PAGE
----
B. Department Documents
Right to Life also seeks internal Department documents that are withheld under Exemption 5. Exemption 5 shields documents that are normally immune from civil discovery, including those protected by the deliberative process and attorney-client privileges. See Nat'l Labor Relations Bd. v. Sears, Roebuck & Co., 421 U.S. 132, 149–55, 95 S.Ct. 1504, 44 L.Ed.2d 29 (1975); see also Elec. Frontier Found. v. United States Dep't of Justice, 739 F.3d 1, 7 (D.C.Cir.2014) (Exemption 5 applies “to documents that are predecisional and deliberative, meaning they reflect advisory opinions, recommendations, and deliberations comprising part of a process by which governmental decisions and policies are formulated”) (quotations and citations omitted); Mead Data Central, Inc. v. United States Dep't of Air Force, 566 F.2d 242, 252 (D.C.Cir.1977) (Exemption 5 “is intended to protect the quality of agency decision-making by preventing the disclosure requirement of the FOIA from cutting off the flow of information to agency decision-makers. Certainly this covers professional advice on legal questions which bears on those decisions.”). Exemption 5 protects government “agencies from being ‘forced to operate in a fishbowl.’ ” Id. (quoting Envtl. Prot. Agency v. Mink, 410 U.S. 73, 87, 93 S.Ct. 827, 35 L.Ed.2d 119 (1973)). It facilitates government decision making by: (1) assuring subordinates will feel free to provide uninhibited opinions, (2) protecting against premature disclosure of proposed government policies, and (3) preventing confusion among the public that may result from releasing various rationales for agency action. Providence Journal Co. v. United States Dep't of Army, 981 F.2d 552, 557 (1st Cir.1992)(quoting Coastal States Gas Corp. v. Dep't of Energy, 617 F.2d 854, 866 (D.C.Cir.1980)).
Right to Life advances two arguments for rejecting the Department's reliance on Exemption 5: First, it argues that some of the documents that are outside the scope of the attorney-client privilege are also not predecisional as a matter of simple chronology; and, second, it argues that the Department waived any objection to producing the documents that reflect the opinions of Department lawyers because the Department adopted the opinions of legal counsel as policy of the Department. We address each argument in turn.
1. The withheld documents are all predecisional.
To fit within Exemption 5, the Department must demonstrate that the communications were both “predecisional” and “deliberative.” Providence Journal, 981 F.2d at 557 (internal quotation omitted). Right to Life argues that the documents are not deliberative only because they are not predecisional, so we limit our inquiry to whether they are indeed predecisional. A document is predecisional if the agency can: “(1) pinpoint the specific agency decision to which the document correlates, (2) establish that its author prepared the document for the purpose of assisting the agency official charged with making the agency decision, and (3) verify that the document precedes, in temporal sequence, the decision to which it relates.” Id. (internal quotation marks and citations omitted). The dispute here centers on the temporal sequence of Department documents and decisions, and on identifying the decisions to which the particular documents relate. The following chronology outlines the relevant decisional timeline.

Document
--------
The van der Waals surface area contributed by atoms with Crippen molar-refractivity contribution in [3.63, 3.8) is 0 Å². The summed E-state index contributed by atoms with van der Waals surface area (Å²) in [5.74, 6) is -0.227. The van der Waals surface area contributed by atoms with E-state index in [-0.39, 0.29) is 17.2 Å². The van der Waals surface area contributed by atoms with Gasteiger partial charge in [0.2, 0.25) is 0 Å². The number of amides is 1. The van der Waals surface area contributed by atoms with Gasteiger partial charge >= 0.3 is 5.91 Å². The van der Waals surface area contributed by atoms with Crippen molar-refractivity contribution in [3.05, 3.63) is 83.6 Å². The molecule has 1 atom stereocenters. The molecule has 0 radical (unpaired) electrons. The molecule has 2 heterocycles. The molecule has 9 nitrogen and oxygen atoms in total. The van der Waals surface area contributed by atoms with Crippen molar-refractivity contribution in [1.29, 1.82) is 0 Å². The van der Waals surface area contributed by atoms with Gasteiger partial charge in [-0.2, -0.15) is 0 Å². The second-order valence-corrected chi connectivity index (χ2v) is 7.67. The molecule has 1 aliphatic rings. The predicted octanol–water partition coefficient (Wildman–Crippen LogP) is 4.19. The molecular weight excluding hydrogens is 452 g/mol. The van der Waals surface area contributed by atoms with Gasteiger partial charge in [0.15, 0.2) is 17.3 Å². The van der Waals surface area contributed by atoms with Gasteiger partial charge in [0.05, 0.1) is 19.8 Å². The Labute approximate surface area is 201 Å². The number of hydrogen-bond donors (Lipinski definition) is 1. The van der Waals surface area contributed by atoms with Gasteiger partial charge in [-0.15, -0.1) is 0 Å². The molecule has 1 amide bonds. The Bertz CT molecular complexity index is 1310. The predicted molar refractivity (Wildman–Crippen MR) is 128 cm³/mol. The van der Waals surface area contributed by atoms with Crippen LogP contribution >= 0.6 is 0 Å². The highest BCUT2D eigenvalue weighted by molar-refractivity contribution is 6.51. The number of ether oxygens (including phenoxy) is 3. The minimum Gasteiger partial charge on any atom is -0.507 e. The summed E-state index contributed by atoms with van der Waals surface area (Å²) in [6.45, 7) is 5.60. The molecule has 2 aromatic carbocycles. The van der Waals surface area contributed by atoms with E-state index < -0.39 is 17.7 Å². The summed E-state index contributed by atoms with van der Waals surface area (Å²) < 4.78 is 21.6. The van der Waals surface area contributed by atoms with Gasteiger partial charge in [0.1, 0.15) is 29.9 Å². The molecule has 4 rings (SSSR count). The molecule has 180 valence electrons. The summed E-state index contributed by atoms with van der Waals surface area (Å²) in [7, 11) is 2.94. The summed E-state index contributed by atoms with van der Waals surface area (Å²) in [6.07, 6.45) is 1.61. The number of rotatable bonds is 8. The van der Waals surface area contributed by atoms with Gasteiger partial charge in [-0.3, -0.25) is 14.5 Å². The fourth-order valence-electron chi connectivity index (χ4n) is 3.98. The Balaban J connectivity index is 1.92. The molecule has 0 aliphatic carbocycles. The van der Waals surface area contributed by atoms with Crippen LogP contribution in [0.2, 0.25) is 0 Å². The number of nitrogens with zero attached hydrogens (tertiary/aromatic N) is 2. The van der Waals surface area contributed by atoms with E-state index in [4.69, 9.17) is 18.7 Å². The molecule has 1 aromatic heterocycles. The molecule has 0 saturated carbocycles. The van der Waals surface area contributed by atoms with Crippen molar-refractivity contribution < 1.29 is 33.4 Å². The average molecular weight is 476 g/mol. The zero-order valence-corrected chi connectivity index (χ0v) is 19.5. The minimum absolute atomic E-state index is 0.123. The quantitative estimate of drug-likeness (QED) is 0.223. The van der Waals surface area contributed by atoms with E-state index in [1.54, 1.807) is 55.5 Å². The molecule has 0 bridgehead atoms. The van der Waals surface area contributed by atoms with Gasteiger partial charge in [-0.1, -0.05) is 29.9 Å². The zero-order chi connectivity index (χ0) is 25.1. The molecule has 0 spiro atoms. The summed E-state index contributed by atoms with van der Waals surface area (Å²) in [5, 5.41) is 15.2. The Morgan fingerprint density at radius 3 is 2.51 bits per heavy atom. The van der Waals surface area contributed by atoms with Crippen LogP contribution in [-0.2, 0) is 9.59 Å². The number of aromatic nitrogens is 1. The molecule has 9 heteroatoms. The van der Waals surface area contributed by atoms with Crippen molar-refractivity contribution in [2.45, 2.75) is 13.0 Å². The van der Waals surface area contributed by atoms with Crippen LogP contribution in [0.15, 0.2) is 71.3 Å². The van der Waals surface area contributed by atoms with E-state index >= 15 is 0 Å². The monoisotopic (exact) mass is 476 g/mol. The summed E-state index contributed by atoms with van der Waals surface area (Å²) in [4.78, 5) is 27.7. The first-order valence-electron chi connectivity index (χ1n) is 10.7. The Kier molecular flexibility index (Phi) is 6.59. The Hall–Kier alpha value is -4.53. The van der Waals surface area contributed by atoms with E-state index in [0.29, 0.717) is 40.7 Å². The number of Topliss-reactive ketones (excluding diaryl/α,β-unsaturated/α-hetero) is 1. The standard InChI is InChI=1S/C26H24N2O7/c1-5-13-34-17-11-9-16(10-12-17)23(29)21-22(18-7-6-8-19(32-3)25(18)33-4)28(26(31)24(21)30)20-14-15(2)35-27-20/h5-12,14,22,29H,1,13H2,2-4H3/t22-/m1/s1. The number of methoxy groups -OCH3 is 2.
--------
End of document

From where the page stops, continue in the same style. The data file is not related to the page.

On August 8, 2011, there was an e-mail chain ( Vaughn index category 11) between Department employees and Office of General Counsel attorneys regarding whether the Department could legally issue a replacement grant. On August 9, Secretary Sebelius was briefed on the issue. Subsequently, on August 10, the White House was also briefed on this alternative plan. Right to Life asserts that this briefing constituted “approval from the White House.” Right to Life cites as evidence of White House “approval” an informal e-mail stating, “[t]he WH was briefed and they are getting down to pennies and nickels.” On August 12, there was an e-mail chain ( Vaughn index category 15) discussing a draft document regarding funding for the replacement grant. On August 18, there was another e-mail chain addressing funding for the replacement grant ( Vaughn index category 18). Finally, on August 19, OASH's executive officer signed a blank line indicating “Approve” underneath the heading “Decision” on the Sole Source Justification memorandum.
On September 28, 2011, three out of five members of the New Hampshire Executive Council filed a letter protesting the Department's decision with the Government Accountability Office (“GAO”), carbon copying Kathleen Sebelius, Department Secretary. In a letter dated October 5, 2011, the GAO declined to review the Executive Council members' protest for lack of jurisdiction. The Department later decided not to provide its own response.
Right to Life contends that the decision to directly award Title X funds to Planned Parenthood was made at the White House briefing on August 10, 2011. If this were true, all pertinent documents created after that date would be post-decisional, and thus not exempt from disclosure under Exemption 5. See id. The record, however, does not support Right to Life's contention. On its face, the e-mail Right to Life cites as evidence of White House approval indicates that a decision, while perhaps close, had not yet been finalized. The phrase “getting down to pennies and nickels” plainly suggests a pending decision, not a final decision for Exemption 5 purposes. That leaves August 19—the date the OASH executive signed the approval line on the Sole Source Justification memorandum—as the date the decision was made to proceed with a direct award process. We therefore reject Right to Life's argument that Vaughn index categories 15–16 and 18–19, all created prior to August 19 were post-decisional documents.